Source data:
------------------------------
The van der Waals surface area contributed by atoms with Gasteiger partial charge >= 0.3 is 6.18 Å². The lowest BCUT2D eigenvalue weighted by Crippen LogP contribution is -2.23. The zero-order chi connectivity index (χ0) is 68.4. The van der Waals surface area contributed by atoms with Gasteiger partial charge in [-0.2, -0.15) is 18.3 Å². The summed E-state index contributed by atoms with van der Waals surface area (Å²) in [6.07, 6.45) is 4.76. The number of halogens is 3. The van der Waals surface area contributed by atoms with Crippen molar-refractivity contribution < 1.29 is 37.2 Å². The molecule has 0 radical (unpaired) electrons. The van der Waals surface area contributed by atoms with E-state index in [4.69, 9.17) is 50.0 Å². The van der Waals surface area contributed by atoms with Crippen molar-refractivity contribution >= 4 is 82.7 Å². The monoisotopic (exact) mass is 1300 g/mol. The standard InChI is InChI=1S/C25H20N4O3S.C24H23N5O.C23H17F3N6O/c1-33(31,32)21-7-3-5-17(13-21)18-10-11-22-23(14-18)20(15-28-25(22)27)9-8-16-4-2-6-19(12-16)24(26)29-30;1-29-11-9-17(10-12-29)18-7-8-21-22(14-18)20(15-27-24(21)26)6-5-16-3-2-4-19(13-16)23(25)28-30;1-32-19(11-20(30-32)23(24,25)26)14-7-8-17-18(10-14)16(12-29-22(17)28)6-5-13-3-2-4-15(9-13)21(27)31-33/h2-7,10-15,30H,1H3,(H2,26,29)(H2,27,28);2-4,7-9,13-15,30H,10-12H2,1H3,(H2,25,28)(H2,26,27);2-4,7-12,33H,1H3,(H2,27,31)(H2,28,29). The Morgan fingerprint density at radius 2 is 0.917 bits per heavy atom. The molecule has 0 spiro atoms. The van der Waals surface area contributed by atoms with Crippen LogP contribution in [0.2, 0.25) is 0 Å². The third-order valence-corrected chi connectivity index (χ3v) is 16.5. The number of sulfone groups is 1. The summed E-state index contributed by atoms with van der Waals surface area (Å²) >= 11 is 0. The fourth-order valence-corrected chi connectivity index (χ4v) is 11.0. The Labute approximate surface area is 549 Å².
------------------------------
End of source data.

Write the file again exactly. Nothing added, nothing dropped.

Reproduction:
The van der Waals surface area contributed by atoms with Gasteiger partial charge >= 0.3 is 6.18 Å². The lowest BCUT2D eigenvalue weighted by Crippen LogP contribution is -2.23. The zero-order chi connectivity index (χ0) is 68.4. The van der Waals surface area contributed by atoms with Gasteiger partial charge in [-0.2, -0.15) is 18.3 Å². The summed E-state index contributed by atoms with van der Waals surface area (Å²) in [6.07, 6.45) is 4.76. The number of halogens is 3. The van der Waals surface area contributed by atoms with Crippen molar-refractivity contribution < 1.29 is 37.2 Å². The molecule has 0 radical (unpaired) electrons. The van der Waals surface area contributed by atoms with E-state index in [4.69, 9.17) is 50.0 Å². The van der Waals surface area contributed by atoms with Crippen molar-refractivity contribution >= 4 is 82.7 Å². The monoisotopic (exact) mass is 1300 g/mol. The standard InChI is InChI=1S/C25H20N4O3S.C24H23N5O.C23H17F3N6O/c1-33(31,32)21-7-3-5-17(13-21)18-10-11-22-23(14-18)20(15-28-25(22)27)9-8-16-4-2-6-19(12-16)24(26)29-30;1-29-11-9-17(10-12-29)18-7-8-21-22(14-18)20(15-27-24(21)26)6-5-16-3-2-4-19(13-16)23(25)28-30;1-32-19(11-20(30-32)23(24,25)26)14-7-8-17-18(10-14)16(12-29-22(17)28)6-5-13-3-2-4-15(9-13)21(27)31-33/h2-7,10-15,30H,1H3,(H2,26,29)(H2,27,28);2-4,7-9,13-15,30H,10-12H2,1H3,(H2,25,28)(H2,26,27);2-4,7-12,33H,1H3,(H2,27,31)(H2,28,29). The Morgan fingerprint density at radius 2 is 0.917 bits per heavy atom. The molecule has 0 spiro atoms. The van der Waals surface area contributed by atoms with Crippen LogP contribution in [0.2, 0.25) is 0 Å². The third-order valence-corrected chi connectivity index (χ3v) is 16.5. The number of sulfone groups is 1. The summed E-state index contributed by atoms with van der Waals surface area (Å²) >= 11 is 0. The fourth-order valence-corrected chi connectivity index (χ4v) is 11.0. The Labute approximate surface area is 549 Å².